Int J Qual Health Care 8:231-241.
Department of Psychiatry, University of Pittsburgh, Pittsburgh, PA, USA
Most studies of ambulatory care quality are based on chart reviews of episodes of care in single settings, rather than on care received by a patient over time and across settings. The purpose of this study was to compare ambulatory care quality scores based on information from the usual source of care to scores based on information from all providers seen during a year. The quality of well child care for 55 two-year-olds and asthma care for 70 children and adults continuously enrolled in the Maryland Medicaid program throughout 1988 was assessed. Combining data from multiple providers changed quality scores in both directions. For well child care, quality scores generally improved because of an increased opportunity to perform desirable actions, such as lead screening. However, quality scores for asthma care generally decreased because undesirable clinician actions, such as the failure to document follow-up plans, increased as more problems were uncovered. Thus, the findings of quality assessments differ according to whether the focus is on care delivered by individual providers or on care received by patients. The direction of the difference will depend upon whether the indicators of quality represent omission of recommended care or commission of improper care.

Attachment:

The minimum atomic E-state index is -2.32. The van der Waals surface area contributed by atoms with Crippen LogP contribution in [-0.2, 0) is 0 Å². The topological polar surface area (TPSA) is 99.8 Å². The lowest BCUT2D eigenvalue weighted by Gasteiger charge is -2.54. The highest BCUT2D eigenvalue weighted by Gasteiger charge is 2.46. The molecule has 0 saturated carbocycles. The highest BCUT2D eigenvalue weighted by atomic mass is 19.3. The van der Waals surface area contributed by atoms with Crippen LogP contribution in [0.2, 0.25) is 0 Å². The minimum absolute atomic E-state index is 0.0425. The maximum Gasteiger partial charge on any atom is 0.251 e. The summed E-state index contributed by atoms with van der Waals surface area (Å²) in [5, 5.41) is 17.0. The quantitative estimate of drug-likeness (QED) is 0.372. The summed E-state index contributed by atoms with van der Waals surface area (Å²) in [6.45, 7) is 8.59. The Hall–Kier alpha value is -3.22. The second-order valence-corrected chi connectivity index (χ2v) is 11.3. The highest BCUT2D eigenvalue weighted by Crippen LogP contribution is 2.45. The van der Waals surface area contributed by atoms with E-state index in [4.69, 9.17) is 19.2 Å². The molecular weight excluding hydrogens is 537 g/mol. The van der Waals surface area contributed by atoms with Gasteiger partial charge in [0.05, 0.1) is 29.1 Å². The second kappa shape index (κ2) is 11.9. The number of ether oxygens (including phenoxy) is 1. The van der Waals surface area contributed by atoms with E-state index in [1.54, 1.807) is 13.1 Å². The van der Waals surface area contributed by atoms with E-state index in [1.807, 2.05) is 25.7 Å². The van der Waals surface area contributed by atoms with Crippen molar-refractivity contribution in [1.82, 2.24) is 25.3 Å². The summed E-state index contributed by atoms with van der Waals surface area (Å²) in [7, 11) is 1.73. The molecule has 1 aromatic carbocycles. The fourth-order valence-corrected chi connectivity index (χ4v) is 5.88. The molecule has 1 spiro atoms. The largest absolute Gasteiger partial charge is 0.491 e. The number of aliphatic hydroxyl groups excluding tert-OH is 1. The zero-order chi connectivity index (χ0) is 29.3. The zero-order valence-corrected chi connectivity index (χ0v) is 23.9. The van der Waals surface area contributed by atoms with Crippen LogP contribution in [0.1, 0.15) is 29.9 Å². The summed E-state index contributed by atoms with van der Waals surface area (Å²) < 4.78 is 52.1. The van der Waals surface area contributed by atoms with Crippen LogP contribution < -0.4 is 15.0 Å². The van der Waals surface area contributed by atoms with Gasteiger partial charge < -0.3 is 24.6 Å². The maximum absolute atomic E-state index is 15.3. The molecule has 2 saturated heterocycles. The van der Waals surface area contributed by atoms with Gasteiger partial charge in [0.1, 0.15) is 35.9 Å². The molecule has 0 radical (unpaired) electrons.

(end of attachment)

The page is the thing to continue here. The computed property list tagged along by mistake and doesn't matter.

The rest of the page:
Please log in/register to access.